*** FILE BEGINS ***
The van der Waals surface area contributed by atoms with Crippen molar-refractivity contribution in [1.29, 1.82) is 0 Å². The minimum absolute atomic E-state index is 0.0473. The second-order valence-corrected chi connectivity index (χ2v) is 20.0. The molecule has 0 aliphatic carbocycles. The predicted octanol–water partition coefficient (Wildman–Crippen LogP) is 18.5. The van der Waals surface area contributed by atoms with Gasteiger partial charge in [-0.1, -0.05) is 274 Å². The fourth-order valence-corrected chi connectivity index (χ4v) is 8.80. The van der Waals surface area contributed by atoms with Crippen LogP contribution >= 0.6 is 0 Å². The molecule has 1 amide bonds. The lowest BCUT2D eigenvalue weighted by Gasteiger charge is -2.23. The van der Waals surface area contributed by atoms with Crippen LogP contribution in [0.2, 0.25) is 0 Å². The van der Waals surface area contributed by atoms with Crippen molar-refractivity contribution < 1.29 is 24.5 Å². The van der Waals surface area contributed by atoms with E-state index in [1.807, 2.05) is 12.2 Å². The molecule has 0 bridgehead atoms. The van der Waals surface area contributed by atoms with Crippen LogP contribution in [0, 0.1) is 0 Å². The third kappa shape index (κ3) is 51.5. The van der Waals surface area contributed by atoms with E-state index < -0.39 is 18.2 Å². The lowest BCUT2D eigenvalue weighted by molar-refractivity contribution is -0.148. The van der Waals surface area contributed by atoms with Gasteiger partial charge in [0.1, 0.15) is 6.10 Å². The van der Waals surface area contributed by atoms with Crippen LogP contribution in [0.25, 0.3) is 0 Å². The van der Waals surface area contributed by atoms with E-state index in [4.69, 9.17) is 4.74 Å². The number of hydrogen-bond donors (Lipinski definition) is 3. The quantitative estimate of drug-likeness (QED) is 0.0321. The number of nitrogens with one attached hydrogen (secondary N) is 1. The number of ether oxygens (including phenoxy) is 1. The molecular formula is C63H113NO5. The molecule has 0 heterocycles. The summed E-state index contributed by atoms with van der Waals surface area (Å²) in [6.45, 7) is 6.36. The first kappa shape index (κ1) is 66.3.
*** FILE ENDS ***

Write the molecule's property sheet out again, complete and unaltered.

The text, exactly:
The van der Waals surface area contributed by atoms with Crippen molar-refractivity contribution in [1.29, 1.82) is 0 Å². The minimum absolute atomic E-state index is 0.0473. The second-order valence-corrected chi connectivity index (χ2v) is 20.0. The molecule has 0 aliphatic carbocycles. The predicted octanol–water partition coefficient (Wildman–Crippen LogP) is 18.5. The van der Waals surface area contributed by atoms with Gasteiger partial charge in [-0.1, -0.05) is 274 Å². The fourth-order valence-corrected chi connectivity index (χ4v) is 8.80. The van der Waals surface area contributed by atoms with Crippen LogP contribution >= 0.6 is 0 Å². The molecule has 1 amide bonds. The lowest BCUT2D eigenvalue weighted by Gasteiger charge is -2.23. The van der Waals surface area contributed by atoms with Crippen LogP contribution in [0.2, 0.25) is 0 Å². The van der Waals surface area contributed by atoms with Crippen molar-refractivity contribution < 1.29 is 24.5 Å². The van der Waals surface area contributed by atoms with E-state index in [1.807, 2.05) is 12.2 Å². The molecule has 0 bridgehead atoms. The van der Waals surface area contributed by atoms with Crippen LogP contribution in [0, 0.1) is 0 Å². The third kappa shape index (κ3) is 51.5. The van der Waals surface area contributed by atoms with E-state index < -0.39 is 18.2 Å². The lowest BCUT2D eigenvalue weighted by molar-refractivity contribution is -0.148. The van der Waals surface area contributed by atoms with Gasteiger partial charge in [0.1, 0.15) is 6.10 Å². The van der Waals surface area contributed by atoms with Crippen LogP contribution in [0.25, 0.3) is 0 Å². The van der Waals surface area contributed by atoms with E-state index in [4.69, 9.17) is 4.74 Å². The number of hydrogen-bond donors (Lipinski definition) is 3. The quantitative estimate of drug-likeness (QED) is 0.0321. The number of nitrogens with one attached hydrogen (secondary N) is 1. The number of ether oxygens (including phenoxy) is 1. The molecular formula is C63H113NO5. The molecule has 0 heterocycles. The summed E-state index contributed by atoms with van der Waals surface area (Å²) in [6.45, 7) is 6.36. The first kappa shape index (κ1) is 66.3.